"Are you out of your mind?" Skyler hisses after he's told her the plan later that afternoon. "You want us to just pick up everything and go with you to God knows where for how long? Forever?"
Walt puts on his best innocent face, but it's a little rusty. "Well, yes."
"Give me one good reason why."
"Because you're my family."
Skyler scoffs. "A family you have continuously lied to and deceived for months. A family you have put through hell to build your little empire. And now you want to hurt us more, all so you can feel like this wasn't a big fat waste of time?"
Walt doesn't say anything, pinned under the truth of her words.
"I have to launder your money, something you made a necessity by bringing in more money than we could ever use in a lifetime. And I have family here. For God's sake, what would Hank and Marie think if we just disappeared?"
Walt hasn't considered that angle yet. Hank's clout with the DEA does not make this less troublesome. "Maybe with some careful editing we could, I don't know, tell them something that would make them understand. Skyler, I am at my wit's end here—"
She lifts an eyebrow. "I thought we were in so much danger that telling anyone anything would put them at risk too."
"I'm the one in danger, but if—"
"So you want us to uproot our lives and come with you for, what, company?"
That would have sounded awful coming out of Walt's mouth; he's glad she said it first.
Skyler glares at him. "You could have told me you had cancer when you first got your diagnosis. We could've come up with a way to make money together. But, no, you chose to go this route and hide everything from me, from your son, from everyone who cares about you. We're not going with you, Walt. Our lives would be so much easier if you just disappeared."
Something in Walt's chest snuffs out like the flame of a candle bowing to a strong gust. Skyler is right. The mess he's made of everything proves it; he's just too damn stubborn and blind to see it until it's spelled out for him. The consequences of his choices have rippled outward like a nuclear blast and taken everyone else down with him.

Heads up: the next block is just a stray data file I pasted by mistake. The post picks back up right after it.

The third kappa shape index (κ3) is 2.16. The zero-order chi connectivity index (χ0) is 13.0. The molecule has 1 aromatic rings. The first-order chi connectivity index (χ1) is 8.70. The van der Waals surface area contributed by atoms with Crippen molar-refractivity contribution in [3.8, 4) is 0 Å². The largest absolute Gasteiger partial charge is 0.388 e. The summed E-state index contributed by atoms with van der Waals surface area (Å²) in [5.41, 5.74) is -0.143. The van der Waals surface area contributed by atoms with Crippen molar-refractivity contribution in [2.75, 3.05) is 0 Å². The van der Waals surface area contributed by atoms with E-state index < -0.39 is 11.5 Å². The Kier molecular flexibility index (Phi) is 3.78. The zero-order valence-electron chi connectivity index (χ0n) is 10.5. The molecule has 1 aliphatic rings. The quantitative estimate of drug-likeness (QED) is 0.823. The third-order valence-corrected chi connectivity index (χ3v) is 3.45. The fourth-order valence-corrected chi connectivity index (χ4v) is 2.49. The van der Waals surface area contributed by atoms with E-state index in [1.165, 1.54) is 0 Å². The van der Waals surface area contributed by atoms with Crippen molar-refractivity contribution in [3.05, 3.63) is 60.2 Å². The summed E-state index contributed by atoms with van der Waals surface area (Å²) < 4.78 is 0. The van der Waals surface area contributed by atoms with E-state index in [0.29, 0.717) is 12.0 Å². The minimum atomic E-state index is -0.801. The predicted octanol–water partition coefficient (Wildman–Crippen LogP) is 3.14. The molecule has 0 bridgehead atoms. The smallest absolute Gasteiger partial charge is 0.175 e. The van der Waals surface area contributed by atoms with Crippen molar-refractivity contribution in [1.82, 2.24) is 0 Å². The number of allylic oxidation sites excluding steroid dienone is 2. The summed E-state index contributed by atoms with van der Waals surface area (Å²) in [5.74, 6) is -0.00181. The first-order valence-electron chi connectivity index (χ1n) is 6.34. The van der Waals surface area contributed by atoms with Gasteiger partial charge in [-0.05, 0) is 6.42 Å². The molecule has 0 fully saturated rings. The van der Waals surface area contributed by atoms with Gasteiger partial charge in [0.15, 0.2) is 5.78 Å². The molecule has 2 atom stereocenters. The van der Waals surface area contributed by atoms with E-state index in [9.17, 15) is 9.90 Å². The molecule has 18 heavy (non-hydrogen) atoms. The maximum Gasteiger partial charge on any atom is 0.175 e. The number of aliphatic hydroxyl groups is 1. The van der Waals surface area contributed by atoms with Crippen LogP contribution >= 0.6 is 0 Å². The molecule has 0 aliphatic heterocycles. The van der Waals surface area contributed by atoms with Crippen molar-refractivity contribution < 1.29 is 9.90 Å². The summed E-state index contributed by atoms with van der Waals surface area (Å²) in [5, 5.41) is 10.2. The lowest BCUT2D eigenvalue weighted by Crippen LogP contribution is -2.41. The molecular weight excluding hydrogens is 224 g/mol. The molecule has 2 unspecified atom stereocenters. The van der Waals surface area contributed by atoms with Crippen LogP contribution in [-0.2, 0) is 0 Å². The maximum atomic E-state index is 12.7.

Walt tries one last lame attempt to play to her sympathies. "What—what about Junior? He'll want to know what happened to his father. And why he didn't get a say in the matter."
Skyler shrugs. "I can handle him; he already hates me. But I think he'll get over it after a while. We all will. When you keep coming back into our lives, it's like reopening a wound, and it's so much harder to move on."
Walt feels awareness trickle through his veins. If he runs, he's going to be completely, utterly alone. "If I disappear, what's stopping these people from going through my family to get to me? Nothing!"
"Unless someone else gets to you first."
That stops him. "What—what are you saying?"
"If they think you're dead, they'll leave you—and us—alone," Skyler says pointedly.
Together, Walt and Skyler hatch a plan: faking Walt's death. No one would look too closely—the death of a fifty-year-old cancer patient tends not to raise eyebrows. He's not proud of this, but at least Skyler and Walter Junior are in on the lie. He tells Junior he's mixed up in a sticky situation and needs to disappear to keep his family safe. But he leaves Hank and Marie and everyone else in the dark, because when you fake your death you don't let too many people in on the hoax.
It takes a shockingly short time to set up. He arms Skyler with the contact information for one of Saul's guys who can arrange the whole thing. Walt doesn't doubt that Skyler will call; it's no coincidence she created a plan in which she gets to keep her children safe and metaphorically kill Walt.
Walt doesn't stick around for his own funeral. Some people want to see the emotional impact their lives had on the people around them, and if this wasn't Walt's own doing he'd want to know too. Excised from everything he's ever known, he calls Jesse, and they meet with their bags packed on a road just outside of town.